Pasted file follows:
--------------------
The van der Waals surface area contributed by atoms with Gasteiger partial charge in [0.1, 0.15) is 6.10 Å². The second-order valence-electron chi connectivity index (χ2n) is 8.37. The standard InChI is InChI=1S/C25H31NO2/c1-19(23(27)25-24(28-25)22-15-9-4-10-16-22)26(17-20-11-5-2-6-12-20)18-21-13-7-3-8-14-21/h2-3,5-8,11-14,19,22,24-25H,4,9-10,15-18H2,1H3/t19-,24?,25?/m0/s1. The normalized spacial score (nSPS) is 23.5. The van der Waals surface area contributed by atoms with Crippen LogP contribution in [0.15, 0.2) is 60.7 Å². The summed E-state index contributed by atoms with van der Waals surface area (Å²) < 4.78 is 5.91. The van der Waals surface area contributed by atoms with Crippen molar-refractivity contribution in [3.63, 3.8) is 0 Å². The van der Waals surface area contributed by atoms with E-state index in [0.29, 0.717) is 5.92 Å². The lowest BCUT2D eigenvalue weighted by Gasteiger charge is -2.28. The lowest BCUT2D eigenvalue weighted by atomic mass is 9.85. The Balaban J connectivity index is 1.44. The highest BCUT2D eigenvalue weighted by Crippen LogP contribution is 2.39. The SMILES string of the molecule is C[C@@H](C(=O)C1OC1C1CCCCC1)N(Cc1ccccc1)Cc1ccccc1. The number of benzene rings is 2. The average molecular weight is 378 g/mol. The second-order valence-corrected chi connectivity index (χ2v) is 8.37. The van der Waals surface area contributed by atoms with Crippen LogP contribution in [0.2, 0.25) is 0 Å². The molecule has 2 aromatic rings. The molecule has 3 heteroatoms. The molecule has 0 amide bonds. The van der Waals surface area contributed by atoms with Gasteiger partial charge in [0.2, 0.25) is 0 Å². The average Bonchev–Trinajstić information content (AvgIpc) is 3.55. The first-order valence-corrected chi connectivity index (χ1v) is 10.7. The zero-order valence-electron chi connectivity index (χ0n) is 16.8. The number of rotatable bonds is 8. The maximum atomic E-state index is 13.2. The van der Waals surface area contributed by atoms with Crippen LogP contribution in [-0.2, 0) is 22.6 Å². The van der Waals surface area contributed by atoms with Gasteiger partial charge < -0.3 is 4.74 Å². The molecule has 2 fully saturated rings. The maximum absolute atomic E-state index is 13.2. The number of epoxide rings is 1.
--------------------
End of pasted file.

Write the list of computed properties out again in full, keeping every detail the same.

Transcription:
The van der Waals surface area contributed by atoms with Gasteiger partial charge in [0.1, 0.15) is 6.10 Å². The second-order valence-electron chi connectivity index (χ2n) is 8.37. The standard InChI is InChI=1S/C25H31NO2/c1-19(23(27)25-24(28-25)22-15-9-4-10-16-22)26(17-20-11-5-2-6-12-20)18-21-13-7-3-8-14-21/h2-3,5-8,11-14,19,22,24-25H,4,9-10,15-18H2,1H3/t19-,24?,25?/m0/s1. The normalized spacial score (nSPS) is 23.5. The van der Waals surface area contributed by atoms with Crippen LogP contribution in [0.15, 0.2) is 60.7 Å². The summed E-state index contributed by atoms with van der Waals surface area (Å²) < 4.78 is 5.91. The van der Waals surface area contributed by atoms with Crippen molar-refractivity contribution in [3.63, 3.8) is 0 Å². The van der Waals surface area contributed by atoms with E-state index in [0.29, 0.717) is 5.92 Å². The lowest BCUT2D eigenvalue weighted by Gasteiger charge is -2.28. The lowest BCUT2D eigenvalue weighted by atomic mass is 9.85. The Balaban J connectivity index is 1.44. The highest BCUT2D eigenvalue weighted by Crippen LogP contribution is 2.39. The SMILES string of the molecule is C[C@@H](C(=O)C1OC1C1CCCCC1)N(Cc1ccccc1)Cc1ccccc1. The number of benzene rings is 2. The average molecular weight is 378 g/mol. The second-order valence-corrected chi connectivity index (χ2v) is 8.37. The van der Waals surface area contributed by atoms with Crippen LogP contribution in [0.2, 0.25) is 0 Å². The molecule has 2 aromatic rings. The molecule has 3 heteroatoms. The molecule has 0 amide bonds. The van der Waals surface area contributed by atoms with Gasteiger partial charge in [0.2, 0.25) is 0 Å². The average Bonchev–Trinajstić information content (AvgIpc) is 3.55. The first-order valence-corrected chi connectivity index (χ1v) is 10.7. The zero-order valence-electron chi connectivity index (χ0n) is 16.8. The number of rotatable bonds is 8. The maximum atomic E-state index is 13.2. The van der Waals surface area contributed by atoms with Crippen LogP contribution in [-0.2, 0) is 22.6 Å². The van der Waals surface area contributed by atoms with Gasteiger partial charge < -0.3 is 4.74 Å². The molecule has 2 fully saturated rings. The maximum absolute atomic E-state index is 13.2. The number of epoxide rings is 1.